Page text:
Algorithms and Logic - COMP8840

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Module delivery information

Location Term Level1 Credits (ECTS)2 Current Convenor3 2021 to 2022
Spring Term 7 15 (7.5) Olaf Chitil checkmark-circle


This module contains four main components, several of which are at the forefront of the academic discipline and are informed by research: Propositional and predicate logic, and resolution; Prolog programming; Search Techniques; Constraint Logic Programming.


Contact hours

Total contact hours: 22
Private study hours: 128
Total study hours: 150

Method of assessment

Main assessment methods
Written exercises (25%)
Take-home programming test (25%)
Examination, 2 hours (50%)

Reassessment methods
Like for like.

Indicative reading

Steven Skiena, "The Algorithm Design Manual", Springer, 2008.
Huth, M. & Ryan M., Logic in computer science: modelling and reasoning about systems, Cambridge University Press, 2004.

See the library reading list for this module (Canterbury)

Learning outcomes

On successfully completing the module students will be able to:
1. Understand a problem description, and then identify, compare, and apply appropriate algorithms to solve it.
2. Demonstrate ability to formulate formal solutions to problems logically and in algorithmic form using pseudocode.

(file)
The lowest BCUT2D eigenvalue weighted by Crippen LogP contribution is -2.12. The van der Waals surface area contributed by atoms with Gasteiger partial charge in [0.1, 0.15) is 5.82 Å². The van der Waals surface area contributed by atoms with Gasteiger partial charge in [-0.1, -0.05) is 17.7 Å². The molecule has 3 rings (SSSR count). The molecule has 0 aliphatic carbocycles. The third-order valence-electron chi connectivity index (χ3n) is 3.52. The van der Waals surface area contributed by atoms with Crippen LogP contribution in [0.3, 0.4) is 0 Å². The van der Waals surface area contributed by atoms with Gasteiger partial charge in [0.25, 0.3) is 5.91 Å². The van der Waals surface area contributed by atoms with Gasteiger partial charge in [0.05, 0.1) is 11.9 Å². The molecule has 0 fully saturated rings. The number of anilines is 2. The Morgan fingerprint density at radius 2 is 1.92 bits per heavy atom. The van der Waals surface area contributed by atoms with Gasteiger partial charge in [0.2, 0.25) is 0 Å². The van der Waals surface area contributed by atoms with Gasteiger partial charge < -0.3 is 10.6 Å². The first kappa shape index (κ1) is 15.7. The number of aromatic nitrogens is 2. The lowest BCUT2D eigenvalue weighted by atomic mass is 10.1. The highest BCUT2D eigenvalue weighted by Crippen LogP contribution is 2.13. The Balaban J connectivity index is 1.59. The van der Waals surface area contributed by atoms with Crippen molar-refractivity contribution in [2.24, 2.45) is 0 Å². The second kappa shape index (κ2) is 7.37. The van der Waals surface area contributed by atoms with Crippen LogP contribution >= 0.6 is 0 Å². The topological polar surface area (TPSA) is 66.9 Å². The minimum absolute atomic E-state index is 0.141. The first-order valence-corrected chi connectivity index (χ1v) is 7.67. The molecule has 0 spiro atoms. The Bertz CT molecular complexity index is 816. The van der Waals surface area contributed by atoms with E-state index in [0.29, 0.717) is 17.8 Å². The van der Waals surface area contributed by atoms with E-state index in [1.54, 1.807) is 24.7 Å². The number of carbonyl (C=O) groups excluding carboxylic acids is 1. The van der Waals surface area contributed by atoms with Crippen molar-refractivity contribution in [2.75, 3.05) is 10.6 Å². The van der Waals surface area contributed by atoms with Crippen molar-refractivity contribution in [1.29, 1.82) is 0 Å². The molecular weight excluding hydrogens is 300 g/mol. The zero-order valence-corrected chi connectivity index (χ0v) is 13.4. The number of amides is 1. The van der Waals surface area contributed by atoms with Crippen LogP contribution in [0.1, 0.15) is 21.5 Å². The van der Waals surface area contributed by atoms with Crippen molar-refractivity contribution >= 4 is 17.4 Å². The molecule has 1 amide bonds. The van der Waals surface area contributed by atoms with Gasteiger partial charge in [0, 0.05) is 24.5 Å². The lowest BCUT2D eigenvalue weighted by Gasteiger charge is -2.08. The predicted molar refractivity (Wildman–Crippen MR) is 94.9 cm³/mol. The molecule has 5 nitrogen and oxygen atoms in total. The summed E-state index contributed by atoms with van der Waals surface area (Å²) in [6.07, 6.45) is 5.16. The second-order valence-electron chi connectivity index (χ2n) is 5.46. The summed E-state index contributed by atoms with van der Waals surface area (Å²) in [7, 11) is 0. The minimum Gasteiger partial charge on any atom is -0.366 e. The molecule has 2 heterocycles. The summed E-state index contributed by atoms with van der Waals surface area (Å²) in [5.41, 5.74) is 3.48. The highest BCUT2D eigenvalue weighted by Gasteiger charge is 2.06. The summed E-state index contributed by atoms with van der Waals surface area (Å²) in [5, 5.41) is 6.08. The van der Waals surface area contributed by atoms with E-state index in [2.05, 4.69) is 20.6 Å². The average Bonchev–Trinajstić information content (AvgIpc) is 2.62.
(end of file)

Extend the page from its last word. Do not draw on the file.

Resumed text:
3. Reason about the correctness and runtime of algorithms, and reflect on how changes in these algorithms would impact their correctness and runtime.
4. Evaluate different ways to implement an algorithm, and implement it as part of an executable program.
5. Understand and implement basic data structures (e.g., arrays, lists, trees) and use algorithmic techniques (recursion and divide & conquer) to solve well-known problems
(searching and sorting) and to newly encountered problems.
6. Understand and manipulate a variety of logical formalisms (e.g., propositional and predicate logic).
7. Formulate statements and problems in logical form (e.g., as SAT instances).
8. Understand, at least at a high level, one or more established techniques for automated reasoning and the algorithms involved (e.g., the Davis-Putman-Logemann-
Loveland algorithm).

The intended generic learning outcomes.
On successfully completing the module students will be able to:
1. Communicate information, ideas, problem, and solutions to both specialist and non-specialist audiences.
2. Critically evaluate arguments, assumptions, abstract concepts and data (that may be incomplete), to make judgements, and to frame appropriate questions to achieve a
solution to a problem.
3. Apply the methods and techniques that they have learned to review, consolidate, extend and apply their knowledge and understanding, and to initiate and carry out


  1. Credit level 7. Undergraduate or postgraduate masters level module.
  2. ECTS credits are recognised throughout the EU and allow you to transfer credit easily from one university to another.
  3. The named convenor is the convenor for the current academic session.
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